By way of comparison, another autoimmune disease, multiple sclerosis (MS), affects about 400,000 Americans. Since 2000, a half dozen new drugs have been approved to treat MS.
But while white women are most likely to develop MS, women of color are two to three times more likely to develop lupus. African Americans are at especially high risk, developing lupus earlier on average and often with more serious effects. (Most autoimmune diseases disproportionately affect women. The reasons are not clear.)
Yet, it would be overly simplistic to conclude that medical research has gone after MS more aggressively because it affects patients with more political and economic clout, according to lupus researchers and advocates, including Boxx, who is biracial.
Lupus is an unpredictable disease, researchers told Healthline. It also develops differently in different patients. Lupus manifests itself in clusters of symptoms that vary widely and its progression over time varies.
“Even though there’s very objective evidence of lupus — it’s definitely a disease — it’s not something that’s easy to diagnose or recognize,” said Emily Somers, Ph.D., an associate professor of rheumatology at the University of Michigan Medical School. “There are rashes, fever, fatigue. These are all very general symptoms. Some types are really difficult to diagnose, where you sort of accumulate risk factors.”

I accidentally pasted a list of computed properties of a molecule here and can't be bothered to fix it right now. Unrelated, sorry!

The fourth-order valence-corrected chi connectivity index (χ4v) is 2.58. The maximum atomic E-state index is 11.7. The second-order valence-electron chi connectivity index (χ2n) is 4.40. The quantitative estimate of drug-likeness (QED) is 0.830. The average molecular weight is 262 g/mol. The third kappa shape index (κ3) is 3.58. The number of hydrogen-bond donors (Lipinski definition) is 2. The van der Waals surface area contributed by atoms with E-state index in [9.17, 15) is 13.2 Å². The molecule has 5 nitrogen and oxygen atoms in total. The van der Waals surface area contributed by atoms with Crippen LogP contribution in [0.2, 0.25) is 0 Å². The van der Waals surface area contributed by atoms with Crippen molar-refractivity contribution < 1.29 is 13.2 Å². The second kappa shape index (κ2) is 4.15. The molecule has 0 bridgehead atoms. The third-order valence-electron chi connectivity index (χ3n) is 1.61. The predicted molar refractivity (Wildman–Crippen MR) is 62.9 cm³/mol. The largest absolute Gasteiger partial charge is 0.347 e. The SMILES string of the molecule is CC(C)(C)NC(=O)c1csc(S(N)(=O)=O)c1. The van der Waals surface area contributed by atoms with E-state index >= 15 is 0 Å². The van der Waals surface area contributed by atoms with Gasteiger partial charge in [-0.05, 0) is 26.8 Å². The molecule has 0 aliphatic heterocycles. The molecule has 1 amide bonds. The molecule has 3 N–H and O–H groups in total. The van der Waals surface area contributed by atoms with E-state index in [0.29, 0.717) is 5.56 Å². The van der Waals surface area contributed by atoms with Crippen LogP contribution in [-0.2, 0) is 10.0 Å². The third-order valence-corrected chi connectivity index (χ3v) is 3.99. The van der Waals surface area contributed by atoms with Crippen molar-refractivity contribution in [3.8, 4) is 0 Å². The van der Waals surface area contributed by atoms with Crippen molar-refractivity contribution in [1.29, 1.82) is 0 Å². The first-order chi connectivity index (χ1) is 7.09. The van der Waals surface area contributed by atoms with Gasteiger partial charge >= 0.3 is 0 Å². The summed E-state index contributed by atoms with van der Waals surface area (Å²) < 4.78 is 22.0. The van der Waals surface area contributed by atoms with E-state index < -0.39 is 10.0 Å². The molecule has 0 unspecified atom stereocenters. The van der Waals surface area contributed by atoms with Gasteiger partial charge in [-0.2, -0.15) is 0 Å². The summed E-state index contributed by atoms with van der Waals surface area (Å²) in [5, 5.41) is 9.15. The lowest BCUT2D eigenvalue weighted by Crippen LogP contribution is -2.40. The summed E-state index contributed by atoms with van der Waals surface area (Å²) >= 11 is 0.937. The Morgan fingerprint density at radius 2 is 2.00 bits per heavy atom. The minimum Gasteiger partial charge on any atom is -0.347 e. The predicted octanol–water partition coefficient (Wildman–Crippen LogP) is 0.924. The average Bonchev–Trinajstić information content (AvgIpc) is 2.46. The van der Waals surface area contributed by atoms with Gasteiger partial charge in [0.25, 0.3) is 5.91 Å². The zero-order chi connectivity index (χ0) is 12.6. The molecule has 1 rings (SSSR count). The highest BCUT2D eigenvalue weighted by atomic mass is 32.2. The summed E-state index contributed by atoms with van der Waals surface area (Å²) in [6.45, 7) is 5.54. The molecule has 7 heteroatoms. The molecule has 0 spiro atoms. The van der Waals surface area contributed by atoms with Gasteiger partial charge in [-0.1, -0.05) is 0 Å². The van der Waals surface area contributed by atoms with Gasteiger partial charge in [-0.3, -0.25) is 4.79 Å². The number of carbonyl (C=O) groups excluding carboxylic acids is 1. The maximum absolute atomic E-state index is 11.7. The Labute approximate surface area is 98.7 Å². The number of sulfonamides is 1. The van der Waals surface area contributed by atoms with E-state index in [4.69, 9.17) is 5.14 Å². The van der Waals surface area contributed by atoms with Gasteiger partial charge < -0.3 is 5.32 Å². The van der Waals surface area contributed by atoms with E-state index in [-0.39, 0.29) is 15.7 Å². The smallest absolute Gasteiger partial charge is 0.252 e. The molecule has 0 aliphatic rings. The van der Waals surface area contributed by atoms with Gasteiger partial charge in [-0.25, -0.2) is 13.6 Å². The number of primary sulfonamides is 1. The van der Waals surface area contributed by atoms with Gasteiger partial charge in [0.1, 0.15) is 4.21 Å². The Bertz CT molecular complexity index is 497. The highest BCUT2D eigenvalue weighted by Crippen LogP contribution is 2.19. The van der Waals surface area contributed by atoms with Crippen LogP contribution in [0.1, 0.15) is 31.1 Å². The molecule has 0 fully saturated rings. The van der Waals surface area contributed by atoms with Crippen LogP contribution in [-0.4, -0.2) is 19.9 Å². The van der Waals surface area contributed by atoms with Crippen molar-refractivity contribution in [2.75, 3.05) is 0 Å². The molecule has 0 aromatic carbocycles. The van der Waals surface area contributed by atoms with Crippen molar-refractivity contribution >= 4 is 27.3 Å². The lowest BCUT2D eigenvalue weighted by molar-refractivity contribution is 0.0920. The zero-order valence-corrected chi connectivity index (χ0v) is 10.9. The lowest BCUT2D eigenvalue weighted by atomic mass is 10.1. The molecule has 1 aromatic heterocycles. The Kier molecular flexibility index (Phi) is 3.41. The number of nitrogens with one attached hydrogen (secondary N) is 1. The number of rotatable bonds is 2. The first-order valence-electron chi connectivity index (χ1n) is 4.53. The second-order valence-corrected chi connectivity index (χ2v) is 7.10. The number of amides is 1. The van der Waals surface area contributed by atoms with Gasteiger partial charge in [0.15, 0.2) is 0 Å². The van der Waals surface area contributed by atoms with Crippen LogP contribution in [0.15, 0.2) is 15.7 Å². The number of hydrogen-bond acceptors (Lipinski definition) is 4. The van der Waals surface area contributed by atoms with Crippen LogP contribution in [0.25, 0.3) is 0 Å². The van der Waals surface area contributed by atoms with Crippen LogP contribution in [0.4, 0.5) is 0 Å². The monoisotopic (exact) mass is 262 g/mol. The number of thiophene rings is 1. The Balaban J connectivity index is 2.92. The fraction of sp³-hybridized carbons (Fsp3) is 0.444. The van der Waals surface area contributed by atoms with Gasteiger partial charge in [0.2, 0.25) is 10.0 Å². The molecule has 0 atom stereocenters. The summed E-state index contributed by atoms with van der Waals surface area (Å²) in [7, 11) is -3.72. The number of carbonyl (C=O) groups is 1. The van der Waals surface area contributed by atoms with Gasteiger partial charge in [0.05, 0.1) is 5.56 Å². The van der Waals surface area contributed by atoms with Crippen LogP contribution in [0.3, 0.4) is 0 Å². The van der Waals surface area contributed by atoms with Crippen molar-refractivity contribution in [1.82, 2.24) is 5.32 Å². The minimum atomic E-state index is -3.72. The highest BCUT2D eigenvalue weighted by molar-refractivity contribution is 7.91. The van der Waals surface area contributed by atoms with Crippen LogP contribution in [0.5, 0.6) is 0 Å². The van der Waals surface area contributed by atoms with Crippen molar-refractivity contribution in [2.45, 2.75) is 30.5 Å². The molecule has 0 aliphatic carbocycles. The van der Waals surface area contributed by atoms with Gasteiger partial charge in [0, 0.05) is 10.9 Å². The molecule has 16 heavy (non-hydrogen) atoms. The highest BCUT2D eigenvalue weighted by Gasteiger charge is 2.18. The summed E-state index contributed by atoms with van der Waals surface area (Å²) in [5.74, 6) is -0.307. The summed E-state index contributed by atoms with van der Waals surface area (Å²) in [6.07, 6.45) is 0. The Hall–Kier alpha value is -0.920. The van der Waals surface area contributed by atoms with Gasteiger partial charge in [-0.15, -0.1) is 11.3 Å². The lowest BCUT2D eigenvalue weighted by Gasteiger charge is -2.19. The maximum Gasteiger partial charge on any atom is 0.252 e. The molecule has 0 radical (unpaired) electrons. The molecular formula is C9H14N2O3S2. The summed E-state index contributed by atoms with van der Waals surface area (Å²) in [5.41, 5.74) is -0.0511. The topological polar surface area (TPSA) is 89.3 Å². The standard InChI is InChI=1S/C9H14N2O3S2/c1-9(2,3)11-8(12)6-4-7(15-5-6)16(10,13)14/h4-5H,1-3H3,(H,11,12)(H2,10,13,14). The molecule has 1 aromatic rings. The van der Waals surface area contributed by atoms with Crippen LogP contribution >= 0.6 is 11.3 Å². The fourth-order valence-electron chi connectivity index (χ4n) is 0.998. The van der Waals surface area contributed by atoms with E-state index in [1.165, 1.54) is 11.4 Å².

Unlike other autoimmune conditions, like MS, whose effects are limited to one bodily system, lupus can affect a huge variety of bodily systems. Because lupus comes and goes in sporadic “flares,” it’s hard to track whether treatments are working.
“Take MS,” said Dr. Mary K. Crow, the chief of the rheumatology division at New York Presbyterian/Weill Cornell Medical Center. “The manifestations are related to the nervous system — movement, sensation. Rheumatoid arthritis (RA) is systemic, but the manifestations are mainly localized to the joints. But lupus involves just about every organ system, some of which are not very accessible, like the brain. It’s kind of everywhere and it’s difficult to pin down where the disease is to study it and to measure it.”